When the sun heats up several water bodies, water vapor starts rising up due to its low density. As it reaches a higher altitude, the temperature starts to cool down. This drop results in the vapor to condense and form clouds above. A more simplified version can be shown using a cloud in a bottle. Adding a small amount of water (or to make the process much faster - ethanol) in a 1 litre plastic bottle would represent the process in a closed system. Using a rubber cork, the nozzle of an air pump can be secured in place. Once everything is set, air is pumped into the bottle with water/ethanol. As more air is pumped into the bottle, the pressure inside starts increasing. Since PV=nRT, the temperature also starts to rise inside. This equates to the water rising once the sun heats up the seas, lakes, rivers etc. As soon as the cork is removed, there is a pop sound following by a sudden appearance of fog, which represents the cloud. When the cork is removed, there is a sudden drop in pressure, followd by the drastic drop in temperature that rapidly cools down the heated air inside, thereby causing condensation.
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Among all bioindicators, lichens have been identified as the most useful to monitor the level of pollution in the environment (Ferry et al 1973). Lichens can be found in different areas starting from warm, tropical regions to cold, polar regions and even extreme conditions, which might be deemed as too harsh for other living organisms (Weerakoon 2015). The symbiotic relationship between an algae and fungus gives rise to a lichen. The association involves the alga producing the nutrients since it has the chlorophyll to photosynthesize and the fungus provides water to the alga (Hale 1969, 1993). There are three bodies for lichens: crustose, foliose and fruticose (Brodo et al 2001). They can be used in two ways to monitor air pollution: 1) grouping the species of lichens present in a specific area 2) measuring the morphological changes or the accumulation of pollutants in the lichens (Richardson, 1991; Seaward, 1993; Gries, 1996).
Our bodies require the formation of proteins at all times - whether it is for cellular function or intercellular function or it is needed for an organ in general. All systems in our body need protein to function. The process involves two parts to it: transcription and translation. Transcription is the process by which the DNA transfers its information to an mRNA, while translation is the process by which mRNA helps to create the protein. During transcription, DNA unwinds and mRNA nucleotides (cytosine, guanine, adenine and uracil) align along the sense strand according to the base-pairing rule. Once the strand forms, it is transported out to the ribosome subunit where translation takes place. There are tRNA nucleotides floating around in the cytoplasm. They bind to amino acids and transport them to the same ribosomal subunit where the mRNA is waiting to br translated. The tRNA align the corresponding amino acids and form a polypeptide chain. Then the tRNA leaves and the polypeptide chain is either transported within the cell or out of the cell via exocytosis. Most of the time the chain is transported to the Golgi body for modification. Once done, they are packaged into vesicles and transported out via exocytosis.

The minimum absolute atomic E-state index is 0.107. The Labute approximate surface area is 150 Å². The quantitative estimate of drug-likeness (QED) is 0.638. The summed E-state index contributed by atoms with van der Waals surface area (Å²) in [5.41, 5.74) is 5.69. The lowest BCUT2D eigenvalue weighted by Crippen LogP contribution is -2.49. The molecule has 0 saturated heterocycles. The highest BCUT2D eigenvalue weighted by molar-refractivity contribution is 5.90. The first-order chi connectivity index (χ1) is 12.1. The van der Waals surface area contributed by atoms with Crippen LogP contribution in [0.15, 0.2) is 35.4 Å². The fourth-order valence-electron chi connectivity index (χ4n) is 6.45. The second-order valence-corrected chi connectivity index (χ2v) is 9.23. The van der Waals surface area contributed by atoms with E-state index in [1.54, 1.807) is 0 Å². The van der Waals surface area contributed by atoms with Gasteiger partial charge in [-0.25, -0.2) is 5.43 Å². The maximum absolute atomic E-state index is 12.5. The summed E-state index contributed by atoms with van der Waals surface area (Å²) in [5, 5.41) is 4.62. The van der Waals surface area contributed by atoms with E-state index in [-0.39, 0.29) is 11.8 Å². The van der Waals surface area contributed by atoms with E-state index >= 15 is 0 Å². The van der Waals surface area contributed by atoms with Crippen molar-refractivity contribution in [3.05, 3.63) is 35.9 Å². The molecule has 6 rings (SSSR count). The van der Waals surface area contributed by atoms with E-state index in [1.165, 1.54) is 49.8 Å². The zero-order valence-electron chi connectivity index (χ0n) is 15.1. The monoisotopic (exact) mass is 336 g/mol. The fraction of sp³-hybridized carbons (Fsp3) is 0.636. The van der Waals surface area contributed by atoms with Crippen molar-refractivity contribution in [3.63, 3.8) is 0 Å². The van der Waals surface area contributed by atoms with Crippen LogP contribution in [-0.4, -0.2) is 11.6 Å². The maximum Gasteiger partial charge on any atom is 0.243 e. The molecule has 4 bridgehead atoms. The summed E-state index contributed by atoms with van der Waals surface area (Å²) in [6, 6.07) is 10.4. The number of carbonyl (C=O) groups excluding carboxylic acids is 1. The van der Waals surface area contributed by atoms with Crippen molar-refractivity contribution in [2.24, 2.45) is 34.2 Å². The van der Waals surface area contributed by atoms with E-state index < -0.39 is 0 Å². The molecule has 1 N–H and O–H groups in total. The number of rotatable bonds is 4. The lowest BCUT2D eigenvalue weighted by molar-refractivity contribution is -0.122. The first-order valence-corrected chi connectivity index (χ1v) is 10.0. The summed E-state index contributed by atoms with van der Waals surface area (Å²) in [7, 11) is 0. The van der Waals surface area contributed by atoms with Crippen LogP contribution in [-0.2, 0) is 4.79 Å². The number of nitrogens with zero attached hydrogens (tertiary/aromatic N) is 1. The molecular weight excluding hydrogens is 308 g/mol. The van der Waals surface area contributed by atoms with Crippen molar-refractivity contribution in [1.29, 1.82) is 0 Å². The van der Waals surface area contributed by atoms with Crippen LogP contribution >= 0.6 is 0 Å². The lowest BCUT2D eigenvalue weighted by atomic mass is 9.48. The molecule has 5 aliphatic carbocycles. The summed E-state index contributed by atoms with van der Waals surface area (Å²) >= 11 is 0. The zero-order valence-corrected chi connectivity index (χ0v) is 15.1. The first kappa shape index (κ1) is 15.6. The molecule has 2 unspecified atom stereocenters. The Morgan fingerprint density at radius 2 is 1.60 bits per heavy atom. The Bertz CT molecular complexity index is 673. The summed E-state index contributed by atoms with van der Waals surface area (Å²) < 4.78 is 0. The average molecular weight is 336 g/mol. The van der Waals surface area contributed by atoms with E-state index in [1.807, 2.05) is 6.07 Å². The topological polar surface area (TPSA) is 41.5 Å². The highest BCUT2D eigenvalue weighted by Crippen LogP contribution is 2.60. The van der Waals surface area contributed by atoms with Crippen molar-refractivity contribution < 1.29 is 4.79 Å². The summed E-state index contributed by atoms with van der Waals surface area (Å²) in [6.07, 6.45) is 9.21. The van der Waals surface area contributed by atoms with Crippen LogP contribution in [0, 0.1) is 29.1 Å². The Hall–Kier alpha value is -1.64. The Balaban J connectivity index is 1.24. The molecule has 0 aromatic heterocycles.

Pressure, temperature and volume interact with one another as shown by the equation: PV = nRT. Pressure and volume are inversely related while pressure and temperature are directly proportional. This can be seen through an example using a fire syringe. A fire syringe is a simple glass cylinder with a piston that pushes down inside. When a small piece of gun powder cotton is placed inside and the piston is pushed down quickly, the cotton ignites and a spark can be seen. The science behind it lies in the aforementioned equation. When the piston is moving down, the volume is decreasing. With this drop, the pressure starts building up. The pressure causes the temperature to start increasing. This makes the gun cotton powder to ignite, causing a spark.
At the end of every summer, we are get to witness the beauty of fall. The gradual process of changing is seasons is hard not to notice. Every fall, the changes in the length of daylight and the drop in temperature causes the chrolophyll in the leaves to break down. As a result, the leaves start to lose their green colors and start falling off because they cannot make food through photosynthesis. The sight that is even more captivating is the variations of red and orange that we see in leaves. Light, temperature and the amount of water available affect this gradient. During low temperatures (above freezing), leaves in maple trees tend to produce anthocyanin which causes a bright red color. The intenstiy of this color increases with rainy days and decreasing with freezing temperature.
Reid CR, Latty T. Collective behaviour and swarm intelligence in slime moulds Gibbs K. FEMS Microbiology Reviews [Internet]. 2016 ;40(6):798 - 806. Available from: https://academic.oup.com/femsre/article-lookup/doi/10.1093/femsre/fuw033http://academic.oup.com/femsre/article-pdf/40/6/798/10741808/fuw033.pdf